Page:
The CHOHES additionally evaluates speed of movement over a distance of 25m; however this item is not listed in the overall rating of the scale. This speed test has been assessed for reliability in several papers; despite performing this test, the scores were not included.18

Thus, the subject who does not report pain, functional limitations and who presents a normal physical exam receives a one hundred point score for each hip.

Participants

Eighteen adults (age: 49±11.9 years) with a diagnosis of SCD followed at the Hematology and Transfusion Center (HEMOCENTRO), UNICAMP participated in this study. After signing the written informed consent form, individuals who fulfilled the following selection criteria were enrolled: age >18 years and clinical and laboratory diagnosis for SCD. Individuals who suffered a worsening of the disease, who had neurological impairment and those who could not follow simple commands or who had orthopedic alterations that were not associated to the disease (resulting from trauma or not) or did not complete the three evaluations during the proposed period of time, were excluded from the study.

Statistical analysis

The intraclass correlation coefficient (ICC) with a 95% confidence interval (CI) was calculated to evaluate the interobserver and test–retest reliability for the scores of the 27 individual items of the CHOHES and scores in general. Bland–Altman analysis was used for total interobserver and test–retest values.

The values adopted for the ICC reliability test were based on the classification by Fleiss et al.,19 where values under 0.4 were classified as poor, between 0.4 and 0.75 moderate, and higher than 0.75 excellent.

ResultsSample characterization

The mean age of the 18 participants was 49 years (±11.9), 72% were women and 28% were men. Regarding clinical and laboratory diagnosis, 55.5% of the patients were homozygous for the Hb S mutation (Hb SS), 38.8% double heterozygotes for Hb S and Hb C (Hb SC) and 5.5% double heterozygotes for Hb S and Beta thalassemia (Hb S/β-thal). Table 2 presents patient characteristics.

Table 2.

Characteristics of study participants.

Participant  Age (years)  Gender  Diagnosis 
32  Hb SS 
49  Hb SS 
62  Hb SS 
44  Hb SS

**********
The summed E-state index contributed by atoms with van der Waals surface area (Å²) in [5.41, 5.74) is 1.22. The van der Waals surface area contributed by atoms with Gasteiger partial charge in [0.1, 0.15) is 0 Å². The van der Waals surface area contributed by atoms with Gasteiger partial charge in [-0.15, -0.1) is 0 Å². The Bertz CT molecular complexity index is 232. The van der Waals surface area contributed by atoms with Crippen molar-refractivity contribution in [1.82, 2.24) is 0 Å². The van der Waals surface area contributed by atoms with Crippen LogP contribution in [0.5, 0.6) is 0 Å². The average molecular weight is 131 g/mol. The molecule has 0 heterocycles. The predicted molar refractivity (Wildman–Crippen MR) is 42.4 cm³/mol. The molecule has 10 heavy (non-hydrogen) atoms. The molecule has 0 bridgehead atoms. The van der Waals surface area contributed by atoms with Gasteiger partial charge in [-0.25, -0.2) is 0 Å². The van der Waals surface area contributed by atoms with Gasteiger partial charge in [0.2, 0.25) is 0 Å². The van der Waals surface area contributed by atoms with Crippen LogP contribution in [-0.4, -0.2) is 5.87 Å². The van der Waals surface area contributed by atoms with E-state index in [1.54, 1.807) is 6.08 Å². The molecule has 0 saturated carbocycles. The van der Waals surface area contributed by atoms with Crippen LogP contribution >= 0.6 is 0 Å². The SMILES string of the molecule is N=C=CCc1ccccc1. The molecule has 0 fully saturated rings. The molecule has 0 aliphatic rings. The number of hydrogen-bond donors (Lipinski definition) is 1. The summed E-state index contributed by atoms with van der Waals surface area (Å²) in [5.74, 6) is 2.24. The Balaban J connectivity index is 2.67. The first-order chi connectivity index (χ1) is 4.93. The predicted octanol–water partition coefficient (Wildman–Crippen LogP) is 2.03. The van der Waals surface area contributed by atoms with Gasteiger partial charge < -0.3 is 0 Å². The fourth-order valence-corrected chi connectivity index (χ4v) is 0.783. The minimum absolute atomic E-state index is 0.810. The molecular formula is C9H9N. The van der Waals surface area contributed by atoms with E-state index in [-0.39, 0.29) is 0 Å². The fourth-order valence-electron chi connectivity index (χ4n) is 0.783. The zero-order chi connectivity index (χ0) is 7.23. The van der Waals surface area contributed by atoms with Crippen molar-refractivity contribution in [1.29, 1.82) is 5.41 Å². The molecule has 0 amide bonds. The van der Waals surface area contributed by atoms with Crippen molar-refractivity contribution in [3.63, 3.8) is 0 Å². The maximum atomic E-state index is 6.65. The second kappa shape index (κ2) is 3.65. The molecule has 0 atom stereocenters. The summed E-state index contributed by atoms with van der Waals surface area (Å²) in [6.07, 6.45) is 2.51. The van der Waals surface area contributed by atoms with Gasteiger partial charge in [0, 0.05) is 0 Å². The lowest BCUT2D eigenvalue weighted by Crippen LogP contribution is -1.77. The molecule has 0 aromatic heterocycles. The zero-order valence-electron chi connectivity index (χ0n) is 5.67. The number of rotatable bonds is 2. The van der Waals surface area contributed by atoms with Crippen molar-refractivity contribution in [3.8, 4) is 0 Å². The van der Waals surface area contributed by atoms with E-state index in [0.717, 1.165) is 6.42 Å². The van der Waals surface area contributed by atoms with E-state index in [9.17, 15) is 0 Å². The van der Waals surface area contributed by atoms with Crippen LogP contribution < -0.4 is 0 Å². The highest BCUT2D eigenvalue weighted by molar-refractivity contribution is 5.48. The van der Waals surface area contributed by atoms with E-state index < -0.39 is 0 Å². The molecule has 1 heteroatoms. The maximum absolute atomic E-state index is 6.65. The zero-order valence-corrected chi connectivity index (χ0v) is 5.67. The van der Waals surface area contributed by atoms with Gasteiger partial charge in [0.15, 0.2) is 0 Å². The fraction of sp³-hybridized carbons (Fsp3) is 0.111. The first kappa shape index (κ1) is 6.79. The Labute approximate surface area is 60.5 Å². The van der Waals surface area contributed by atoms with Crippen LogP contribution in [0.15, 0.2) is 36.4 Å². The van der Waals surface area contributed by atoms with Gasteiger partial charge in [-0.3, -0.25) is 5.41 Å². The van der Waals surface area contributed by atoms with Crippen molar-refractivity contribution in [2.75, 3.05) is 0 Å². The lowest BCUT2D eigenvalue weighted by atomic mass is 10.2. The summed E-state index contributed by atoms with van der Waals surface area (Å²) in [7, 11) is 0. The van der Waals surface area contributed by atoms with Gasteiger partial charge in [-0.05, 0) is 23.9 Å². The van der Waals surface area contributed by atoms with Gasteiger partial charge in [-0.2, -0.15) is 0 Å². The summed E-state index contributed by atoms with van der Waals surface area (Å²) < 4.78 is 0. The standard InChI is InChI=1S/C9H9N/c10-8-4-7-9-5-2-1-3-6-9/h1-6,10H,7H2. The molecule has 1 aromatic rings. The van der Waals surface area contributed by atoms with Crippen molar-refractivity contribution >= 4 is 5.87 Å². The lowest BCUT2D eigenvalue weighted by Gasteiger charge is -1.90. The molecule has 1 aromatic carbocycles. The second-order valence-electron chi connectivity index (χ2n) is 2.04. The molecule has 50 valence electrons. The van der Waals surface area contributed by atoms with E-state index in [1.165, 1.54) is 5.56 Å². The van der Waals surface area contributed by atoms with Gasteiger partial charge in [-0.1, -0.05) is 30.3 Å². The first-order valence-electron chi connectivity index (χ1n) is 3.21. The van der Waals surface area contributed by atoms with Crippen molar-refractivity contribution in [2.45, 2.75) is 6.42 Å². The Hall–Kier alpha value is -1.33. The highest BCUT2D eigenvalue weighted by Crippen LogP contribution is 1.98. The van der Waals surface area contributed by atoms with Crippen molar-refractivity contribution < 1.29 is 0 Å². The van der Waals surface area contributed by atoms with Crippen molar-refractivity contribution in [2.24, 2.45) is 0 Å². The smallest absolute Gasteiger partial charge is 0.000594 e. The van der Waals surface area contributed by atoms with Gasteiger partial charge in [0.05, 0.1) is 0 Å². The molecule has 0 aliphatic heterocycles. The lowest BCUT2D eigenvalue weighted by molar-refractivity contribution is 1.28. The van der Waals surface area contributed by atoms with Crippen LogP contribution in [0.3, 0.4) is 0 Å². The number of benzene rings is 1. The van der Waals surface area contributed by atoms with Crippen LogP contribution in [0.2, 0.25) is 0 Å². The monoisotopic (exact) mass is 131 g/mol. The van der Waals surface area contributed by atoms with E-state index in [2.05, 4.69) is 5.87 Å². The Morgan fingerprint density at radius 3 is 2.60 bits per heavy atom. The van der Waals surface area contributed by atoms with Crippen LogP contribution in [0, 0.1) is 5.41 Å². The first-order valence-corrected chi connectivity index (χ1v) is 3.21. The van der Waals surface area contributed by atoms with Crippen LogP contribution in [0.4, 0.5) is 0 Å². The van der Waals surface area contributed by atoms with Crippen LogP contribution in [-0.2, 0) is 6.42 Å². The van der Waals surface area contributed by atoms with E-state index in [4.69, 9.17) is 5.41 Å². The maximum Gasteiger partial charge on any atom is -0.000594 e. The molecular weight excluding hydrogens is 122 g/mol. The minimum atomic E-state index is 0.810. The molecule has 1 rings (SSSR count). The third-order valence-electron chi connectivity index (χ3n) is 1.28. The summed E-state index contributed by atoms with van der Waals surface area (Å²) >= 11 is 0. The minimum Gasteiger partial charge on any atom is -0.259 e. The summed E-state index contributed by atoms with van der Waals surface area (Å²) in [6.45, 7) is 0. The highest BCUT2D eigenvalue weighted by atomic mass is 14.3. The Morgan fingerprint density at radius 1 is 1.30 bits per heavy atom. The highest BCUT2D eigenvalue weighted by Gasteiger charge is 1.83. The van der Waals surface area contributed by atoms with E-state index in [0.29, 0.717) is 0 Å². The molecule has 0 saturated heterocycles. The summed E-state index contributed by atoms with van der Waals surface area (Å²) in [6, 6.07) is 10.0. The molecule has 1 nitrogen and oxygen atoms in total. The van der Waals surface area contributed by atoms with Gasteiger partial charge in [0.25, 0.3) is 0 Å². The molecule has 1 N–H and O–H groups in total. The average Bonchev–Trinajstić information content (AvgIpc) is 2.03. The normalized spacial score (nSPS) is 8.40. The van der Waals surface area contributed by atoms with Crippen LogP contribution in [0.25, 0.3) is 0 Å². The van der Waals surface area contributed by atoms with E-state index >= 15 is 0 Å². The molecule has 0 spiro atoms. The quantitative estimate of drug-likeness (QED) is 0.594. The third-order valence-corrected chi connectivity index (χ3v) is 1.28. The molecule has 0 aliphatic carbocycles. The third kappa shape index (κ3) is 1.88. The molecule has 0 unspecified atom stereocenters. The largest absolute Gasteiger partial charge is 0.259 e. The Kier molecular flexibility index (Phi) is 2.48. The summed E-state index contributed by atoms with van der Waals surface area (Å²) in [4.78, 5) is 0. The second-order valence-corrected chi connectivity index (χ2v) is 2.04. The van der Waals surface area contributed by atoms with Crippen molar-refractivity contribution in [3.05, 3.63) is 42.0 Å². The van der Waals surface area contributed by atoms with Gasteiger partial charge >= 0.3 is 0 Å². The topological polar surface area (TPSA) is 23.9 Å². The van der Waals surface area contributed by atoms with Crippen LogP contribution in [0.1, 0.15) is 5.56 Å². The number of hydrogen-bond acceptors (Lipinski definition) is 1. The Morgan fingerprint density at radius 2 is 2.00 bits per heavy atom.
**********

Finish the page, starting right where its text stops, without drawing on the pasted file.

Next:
52  Hb SS 
31  Hb SS 
49  Hb SC 
43  Hb SS 
69  Hb SC 
10  27  Hb SS 
11  55  Hb SC 
12  43  Hb SS 
13  49  Hb SC 
14  72  Hb SS 
15  57  Hb SC 
16  52  Hb SC 
17  46  Hb SS 
18  53  Hb S/β-thal 
Mean (SD)  49 (11.9)  13F/5M  10 SS/7SC/1SB 

M: male; F: female; SD: standard deviation; Hb SS: homozygotes for Hb S mutation; Hb SC: double heterozygotes for Hb S and Hb C; Hb S/β-thal: double heterozygotes for Hb S and Beta thalassemia.

Test–retest reliability

Tables 3 and 4 present the means and standard deviation (DP) of the test–retest and interobserver ICC and the 95% CI for each item of the CHOHES.

Table 3.

Results for test–retest reliability.

Pain and functionality
Task  Mean (SD)
n=18 
ICC  95% CI 
Pain R Hip  21.9 (±10.4)  0.92  0.80–0.97 
Pain L Hip  21.9 (±10.4)  0.92  0.80–0.97 
Dressing  2.2 (±1.7)  0.88  0.71–0.95 
Using a walking aid  6.2 (±3.4)  1–1 
Walking  6.8 (±2.0)  0.53  0.10–0.79 
Sitting  2.2 (±2.5)  0.57  0.15–0.81 
Stairs  2 (±1.3)  0.93  0.83–0.97 
Physical exam
Task  Mean (SD)
n=18 
ICC  95% CI 
Hip JRoM
Internal Rotation R  1.6 (±0.7)  0.79  0.53–0.91 
Internal Rotation L  1.7 (±1.1)  0.85  0.65–0.94 
External Rotation R  1.8 (±0.8)  0.65  0.28–0.85 
External Rotation L  1.7 (±0.8)  0.67  0.31–0.86 
Flexion D  1.1 (±1.0)  0.75  0.45–0.90 
Flexion E  1.1 (±1.2)  0.72  0.41–0.88 
Abduction D  1.8 (±0.9)  0.82  0.58–0.92 
Abduction E  1.6 (±1.0)  0.81  0.56–0.92 
Thomas Test R  0.8 (±0.4)  0.86  0.66–0.94 
Thomas Test L  0.7 (±0.5)  0.87  0.69–0.95 
Hip strength
Flexion R  1.8 (±0.4)  0.67  0.32–0.86 
Flexion L  1.6 (±0.6)  1–1 
Extension R  1.6 (±0.6)  0.82  0.59–0.93 
Extension L  1.6 (±0.5)  0.89  0.73–0.95 
Abduction R  1.7 (±0.6)  0.64  0.26–0.85 
Abduction L  1.6 (±0.6)  0.73  0.42–0.89 
Adduction R  1.4 (±0.8)  0.91  0.78–0.96 
Adduction L  1.1 (±0.8)  0.88  0.72–0.95 
Step height R Hip  5.9 (±0.7) 
Step height L Hip  5.9 (±0.7) 
Limp  0.2 (±0.4)  0.83  0.60–0.93 
Total
R Hip  61.1 (±18.3)  0.95  0.89–0.98 
L Hip  60.1 (±19.4)  0.96  0.91–0.98 
Overall  121.2 (±37.5)  0.96  0.90–0.98 

JRoM: joint range of movement; R: right; L: left; SD: standard deviation; ICC: intraclass correlation coefficient; CI: confidence interval.

Table 4.

Results for interobserver reliability.

Pain and functionality
Task  Mean (SD)
n=18 
ICC  95% CI 
Pain R Hip  21.1 (±10.4)  0.91  0.79–0.96 
Pain L Hip  21.1 (±10.4)  0.91  0.79–0.96 
Dressing  2.1 (±1.8)  0.53  0.10–0.96 
Using a walking aid  6.2 (±3.4)  1–1 
Walking  6.8 (±1.9)  0.65  0.29–0.85 
Sitting  1.9 (±2.3)  0.56  0.15–0.81 
Stairs  2.0 (±1.2)  0.72  0.40–0.88 
Physical exam – hip
Task  Mean (SD)
n=18 
ICC  95% CI 
JRoM
Internal Rotation R  1.8 (±0.9)  0.64  0.27–0.85 
Internal Rotation L  1.8 (±1.1)  0.87  0.70–0.95 
External Rotation R  1.8 (±0.7)  0.58  0.17–0.82 
External Rotation L  1.7 (±0.9)  0.73  0.70–0.95 
Flexion D  0.9 (±0.9)  0.72  0.39–0.88 
Flexion E  0.9 (±1.0)  0.85  0.65–0.94 
Abduction R  1.8 (±0.9)  0.6  0.39–0.88 
Abduction L  1.8 (±1.1)  0.69  0.65–0.94 
Thomas Test R  0.7 (±0.5)  0.66  0.20–0.83 
Thomas Test L  0.6 (±0.5)  0.61  0.35–0.87 
Hip strength
Flexion R  1.6 (±0.5)  0.62  0.23–0.84 
Flexion L  1.4 (±0.7)  0.71  0.38–0.88 
Extension R  1.4 (±0.7)  0.77  0.49–0.90